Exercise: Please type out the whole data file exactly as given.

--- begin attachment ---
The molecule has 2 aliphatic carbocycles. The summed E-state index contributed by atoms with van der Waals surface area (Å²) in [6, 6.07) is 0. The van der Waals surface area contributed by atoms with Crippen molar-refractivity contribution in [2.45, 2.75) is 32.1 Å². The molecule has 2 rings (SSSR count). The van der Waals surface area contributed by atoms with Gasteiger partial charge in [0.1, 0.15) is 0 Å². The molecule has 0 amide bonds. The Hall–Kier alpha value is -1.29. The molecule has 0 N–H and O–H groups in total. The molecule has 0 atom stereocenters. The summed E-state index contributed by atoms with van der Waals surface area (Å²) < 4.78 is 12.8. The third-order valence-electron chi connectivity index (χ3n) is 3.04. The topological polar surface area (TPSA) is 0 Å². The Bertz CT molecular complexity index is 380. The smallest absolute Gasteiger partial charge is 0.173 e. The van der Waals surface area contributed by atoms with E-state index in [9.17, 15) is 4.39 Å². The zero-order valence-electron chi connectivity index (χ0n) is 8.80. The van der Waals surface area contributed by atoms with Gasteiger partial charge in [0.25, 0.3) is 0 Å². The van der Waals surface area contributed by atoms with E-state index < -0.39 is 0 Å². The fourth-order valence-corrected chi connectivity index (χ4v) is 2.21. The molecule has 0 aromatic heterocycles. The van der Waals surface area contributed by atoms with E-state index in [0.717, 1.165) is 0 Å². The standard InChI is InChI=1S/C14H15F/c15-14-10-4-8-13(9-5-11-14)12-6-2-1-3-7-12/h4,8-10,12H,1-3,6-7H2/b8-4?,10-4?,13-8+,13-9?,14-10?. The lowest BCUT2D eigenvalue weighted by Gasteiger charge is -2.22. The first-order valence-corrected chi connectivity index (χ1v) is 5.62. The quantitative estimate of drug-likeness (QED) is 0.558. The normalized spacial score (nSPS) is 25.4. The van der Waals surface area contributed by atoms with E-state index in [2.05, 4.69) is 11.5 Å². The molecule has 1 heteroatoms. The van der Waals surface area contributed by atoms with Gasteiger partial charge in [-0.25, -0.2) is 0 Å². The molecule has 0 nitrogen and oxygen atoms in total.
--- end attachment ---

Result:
The molecule has 2 aliphatic carbocycles. The summed E-state index contributed by atoms with van der Waals surface area (Å²) in [6, 6.07) is 0. The van der Waals surface area contributed by atoms with Crippen molar-refractivity contribution in [2.45, 2.75) is 32.1 Å². The molecule has 2 rings (SSSR count). The van der Waals surface area contributed by atoms with Gasteiger partial charge in [0.1, 0.15) is 0 Å². The molecule has 0 amide bonds. The Hall–Kier alpha value is -1.29. The molecule has 0 N–H and O–H groups in total. The molecule has 0 atom stereocenters. The summed E-state index contributed by atoms with van der Waals surface area (Å²) < 4.78 is 12.8. The third-order valence-electron chi connectivity index (χ3n) is 3.04. The topological polar surface area (TPSA) is 0 Å². The Bertz CT molecular complexity index is 380. The smallest absolute Gasteiger partial charge is 0.173 e. The van der Waals surface area contributed by atoms with E-state index in [9.17, 15) is 4.39 Å². The zero-order valence-electron chi connectivity index (χ0n) is 8.80. The van der Waals surface area contributed by atoms with Gasteiger partial charge in [0.25, 0.3) is 0 Å². The van der Waals surface area contributed by atoms with E-state index < -0.39 is 0 Å². The fourth-order valence-corrected chi connectivity index (χ4v) is 2.21. The molecule has 0 aromatic heterocycles. The van der Waals surface area contributed by atoms with E-state index in [0.717, 1.165) is 0 Å². The standard InChI is InChI=1S/C14H15F/c15-14-10-4-8-13(9-5-11-14)12-6-2-1-3-7-12/h4,8-10,12H,1-3,6-7H2/b8-4?,10-4?,13-8+,13-9?,14-10?. The lowest BCUT2D eigenvalue weighted by Gasteiger charge is -2.22. The first-order valence-corrected chi connectivity index (χ1v) is 5.62. The quantitative estimate of drug-likeness (QED) is 0.558. The normalized spacial score (nSPS) is 25.4. The van der Waals surface area contributed by atoms with E-state index in [2.05, 4.69) is 11.5 Å². The molecule has 1 heteroatoms. The van der Waals surface area contributed by atoms with Gasteiger partial charge in [-0.25, -0.2) is 0 Å². The molecule has 0 nitrogen and oxygen atoms in total.